I’ve read multiple blogs about how traveling alone can be a dangerous thing for women, but not just because of the scares that we’re all aware of, but because of the independent woman that it will change her into. And they were right, traveling alone has changed me forever.
Two and a half months have now passed since I left California for my adventures in Southeast Asia and I’ve traveled alone multiple times, enjoying every minute of each adventure. There is something so empowering about having full responsibility of whatever happens and only worrying about yourself that just seems to fuel my energy.
My first solo trip was actually my second weekend in Thailand. I was with a group of about 20 international students at Koh Phangan for the Full Moon party. On Sunday they all went to another island while I stayed for one more night before heading back to Bangkok to return to class. The moment that I put on my backpack, said goodbye to my friends and drove away on a scooter was a feeling that I will never forget. It was like a weight was lifted off of my shoulders and a permanent smile was placed on my face.
Even though I didn’t have a place to stay that night, I decided that I would drive around the island for a bit, get some food and then see which side of the island that I ended up on and figure it out from there. If I was with other people I probably would have wanted to put my bag down and check into a hostel first, but by being by myself, I was carefree. I had everything with me and just wanted to see where the journey would take me.
After a wonderful day of exploring it was time to head back home. The next day I took a ferry to the mainland, then a bus to the train station, then an overnight sleeper train to Bangkok, then a bus from the Bangkok bus terminal to Thammasat University -Ta Prachan campus, then a shuttle from the Ta Prachan campus to the Rangsit campus and finally a motorcycle taxi from the front of campus to my apartment building. It may seem like a busy 24 hours of travel, but I honestly loved every second of the commute and it taught me so much about myself.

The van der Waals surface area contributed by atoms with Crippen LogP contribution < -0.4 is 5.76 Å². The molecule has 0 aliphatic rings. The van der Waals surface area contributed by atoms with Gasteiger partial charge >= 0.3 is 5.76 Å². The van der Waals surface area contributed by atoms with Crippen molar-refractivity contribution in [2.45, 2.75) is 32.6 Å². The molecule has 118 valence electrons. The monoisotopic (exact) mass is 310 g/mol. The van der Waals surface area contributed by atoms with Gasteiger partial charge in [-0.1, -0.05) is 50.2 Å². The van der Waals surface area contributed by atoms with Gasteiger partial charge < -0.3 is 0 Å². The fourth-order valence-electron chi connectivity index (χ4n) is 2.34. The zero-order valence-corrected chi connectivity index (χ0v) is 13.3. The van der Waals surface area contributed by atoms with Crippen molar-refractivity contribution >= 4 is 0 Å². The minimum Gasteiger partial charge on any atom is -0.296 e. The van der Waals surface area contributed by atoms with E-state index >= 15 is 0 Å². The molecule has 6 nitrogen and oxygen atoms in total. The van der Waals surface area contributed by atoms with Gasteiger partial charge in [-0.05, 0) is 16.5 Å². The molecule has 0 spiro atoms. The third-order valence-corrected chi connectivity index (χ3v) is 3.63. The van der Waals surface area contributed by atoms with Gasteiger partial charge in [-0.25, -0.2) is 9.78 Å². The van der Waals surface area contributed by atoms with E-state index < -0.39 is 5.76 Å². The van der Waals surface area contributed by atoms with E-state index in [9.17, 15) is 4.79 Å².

Since then I’ve traveled on my own from Northern Thailand to Bangkok, spent multiple-day adventures wandering around the city of Bangkok by myself, and even went on my first solo trip out of the country to Cambodia last weekend!
Even though I say that I would be “traveling alone,” I honestly never feel that I am alone or lonely out here. If there is something that traveling has taught me, it is that even when you’re technically on your own, you’re never really alone. From being connected to friends and family in distant countries via WhatsApp messaging and social media, to meeting fellow travelers and locals, to constantly being reminded by signs from the Universe that my friends and family are with me in spirit, I have never felt alone during my time here in Southeast Asia.
I won’t lie to you and say that it’s hard for me to meet new people, because it’s actually something that I have always enjoyed doing – even back home in San Diego – but I have definitely gone out of my comfort zone while being out here. There have been times when I didn’t want to look like a fool and randomly start talking to a stranger, but it was in those moments that I would force myself to say something because I knew that I would regret it if I didn’t.